Dewald vd Heever: The number cruncher

2011-06-10 16:03

“My grandfather and two uncles were pastors, so that was my first choice.

Then I realised I didn’t like people that much.

I’d rather work with numbers,” jokes Dewald van den Heever, an actuary at Liberty.

When I was three or four years old, I would help count the collection money, so it was always going to be something financial.”

Van den Heever was in the news back in 2003 after he got 11 distinctions for matric but still couldn’t get a bursary.

After what he terms “a hoo-hah” in the papers that brought him to the attention of both Tony Leon and Nelson Mandela, Madiba picked up the phone and Van den Heever got his well-deserved bursary.

Eight years later, Van den Heever has one more exam to complete before he’s fully qualified, but he’s passionate about his job – one few people can describe and even fewer know about.

When asked to explain what he does, after a little thought he says: “It’s using mathematical skills to find solutions to unusual problems.”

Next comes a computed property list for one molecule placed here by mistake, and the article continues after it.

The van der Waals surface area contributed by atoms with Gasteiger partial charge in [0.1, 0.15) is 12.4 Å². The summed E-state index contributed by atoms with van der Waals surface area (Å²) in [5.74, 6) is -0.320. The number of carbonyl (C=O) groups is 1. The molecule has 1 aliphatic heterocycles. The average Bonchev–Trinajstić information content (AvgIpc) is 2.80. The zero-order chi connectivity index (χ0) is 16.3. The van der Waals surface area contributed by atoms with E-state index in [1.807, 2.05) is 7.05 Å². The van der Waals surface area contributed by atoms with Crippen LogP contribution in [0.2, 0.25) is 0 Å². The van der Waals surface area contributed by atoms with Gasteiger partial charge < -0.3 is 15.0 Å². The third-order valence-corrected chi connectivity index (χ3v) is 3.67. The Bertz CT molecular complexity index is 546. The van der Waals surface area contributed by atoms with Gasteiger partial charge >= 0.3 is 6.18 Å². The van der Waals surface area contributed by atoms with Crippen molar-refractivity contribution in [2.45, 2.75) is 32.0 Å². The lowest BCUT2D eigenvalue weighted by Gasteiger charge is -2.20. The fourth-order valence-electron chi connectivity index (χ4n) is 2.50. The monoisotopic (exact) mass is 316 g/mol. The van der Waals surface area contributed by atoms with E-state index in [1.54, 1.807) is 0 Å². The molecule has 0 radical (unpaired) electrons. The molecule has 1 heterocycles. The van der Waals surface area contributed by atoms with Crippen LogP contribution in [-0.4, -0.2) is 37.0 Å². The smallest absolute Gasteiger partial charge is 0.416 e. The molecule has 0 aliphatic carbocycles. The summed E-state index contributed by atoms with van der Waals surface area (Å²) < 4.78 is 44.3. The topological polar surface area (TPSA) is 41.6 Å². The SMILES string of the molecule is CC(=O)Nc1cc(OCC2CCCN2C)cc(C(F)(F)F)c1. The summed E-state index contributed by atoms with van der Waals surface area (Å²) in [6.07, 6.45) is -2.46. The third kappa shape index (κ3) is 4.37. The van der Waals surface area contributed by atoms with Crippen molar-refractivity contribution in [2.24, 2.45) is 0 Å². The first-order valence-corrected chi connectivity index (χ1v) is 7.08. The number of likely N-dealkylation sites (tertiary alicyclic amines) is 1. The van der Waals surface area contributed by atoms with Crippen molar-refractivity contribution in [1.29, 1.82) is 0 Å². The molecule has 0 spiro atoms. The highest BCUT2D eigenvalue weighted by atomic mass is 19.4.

Asked if you have to be particularly bright to do what he does, he brushes it off, saying that all you need is “attention to detail. I have to look at data and see that it looks funny”.

That’s as specific as he can be given the universe of variables his profession covers.

Which means, Van den Heever says, he’ll never get bored, which was always the plan.

“I have always been blessed that I pursued what I wanted and it worked out. The idea was always to work hard and enjoy doing it.”

As a representative of South Africa’s next generation, Van den Heever says that in some ways, things are much harder.

“I think it’s not as easy as it used to be.

I know that comes from my background and I know for some people it was always hard.

“What I mean is that when my father’s generation left school, you got a job, worked to a certain level and could afford a house and a car.

Now it takes much longer and it’s harder to get to that point.”

The 26-year-old number cruncher is philosophical about the way things are though.

He wonders if perhaps young people sometimes flounder when trying to choose a career because there is so much more out there to choose from.

“You have to be really specialised these days to get anywhere.

But for every positive there’s a negative. Before you could play in the street, now you have 75 TV channels to choose from.”

Whatever the challenge, it seems that Van den Heever and those of his generation who share his attitude to change and hard work will succeed.

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